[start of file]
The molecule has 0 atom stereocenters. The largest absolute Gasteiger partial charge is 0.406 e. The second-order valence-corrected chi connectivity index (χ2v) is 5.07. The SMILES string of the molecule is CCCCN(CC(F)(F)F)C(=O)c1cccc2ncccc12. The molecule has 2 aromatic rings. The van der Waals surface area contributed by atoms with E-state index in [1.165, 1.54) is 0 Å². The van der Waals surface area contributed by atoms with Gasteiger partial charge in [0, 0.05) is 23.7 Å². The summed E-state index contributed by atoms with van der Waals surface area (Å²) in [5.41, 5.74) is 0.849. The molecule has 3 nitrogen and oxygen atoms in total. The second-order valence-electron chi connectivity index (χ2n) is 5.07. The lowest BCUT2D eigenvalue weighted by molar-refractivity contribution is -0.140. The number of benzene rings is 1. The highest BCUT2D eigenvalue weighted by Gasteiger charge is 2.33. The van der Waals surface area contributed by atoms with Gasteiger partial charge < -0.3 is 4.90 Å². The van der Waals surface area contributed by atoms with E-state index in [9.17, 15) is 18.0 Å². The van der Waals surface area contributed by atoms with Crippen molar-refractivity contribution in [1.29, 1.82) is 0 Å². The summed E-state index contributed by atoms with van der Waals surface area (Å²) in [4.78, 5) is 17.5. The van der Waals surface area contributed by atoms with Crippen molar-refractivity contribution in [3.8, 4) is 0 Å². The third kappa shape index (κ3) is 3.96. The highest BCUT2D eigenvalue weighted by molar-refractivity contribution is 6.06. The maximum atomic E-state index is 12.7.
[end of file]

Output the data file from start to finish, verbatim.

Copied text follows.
The molecule has 0 atom stereocenters. The largest absolute Gasteiger partial charge is 0.406 e. The second-order valence-corrected chi connectivity index (χ2v) is 5.07. The SMILES string of the molecule is CCCCN(CC(F)(F)F)C(=O)c1cccc2ncccc12. The molecule has 2 aromatic rings. The van der Waals surface area contributed by atoms with E-state index in [1.165, 1.54) is 0 Å². The van der Waals surface area contributed by atoms with Gasteiger partial charge in [0, 0.05) is 23.7 Å². The summed E-state index contributed by atoms with van der Waals surface area (Å²) in [5.41, 5.74) is 0.849. The molecule has 3 nitrogen and oxygen atoms in total. The second-order valence-electron chi connectivity index (χ2n) is 5.07. The lowest BCUT2D eigenvalue weighted by molar-refractivity contribution is -0.140. The number of benzene rings is 1. The highest BCUT2D eigenvalue weighted by Gasteiger charge is 2.33. The van der Waals surface area contributed by atoms with Gasteiger partial charge < -0.3 is 4.90 Å². The van der Waals surface area contributed by atoms with E-state index in [9.17, 15) is 18.0 Å². The van der Waals surface area contributed by atoms with Crippen molar-refractivity contribution in [1.29, 1.82) is 0 Å². The summed E-state index contributed by atoms with van der Waals surface area (Å²) in [4.78, 5) is 17.5. The van der Waals surface area contributed by atoms with Crippen molar-refractivity contribution in [3.8, 4) is 0 Å². The third kappa shape index (κ3) is 3.96. The highest BCUT2D eigenvalue weighted by molar-refractivity contribution is 6.06. The maximum atomic E-state index is 12.7.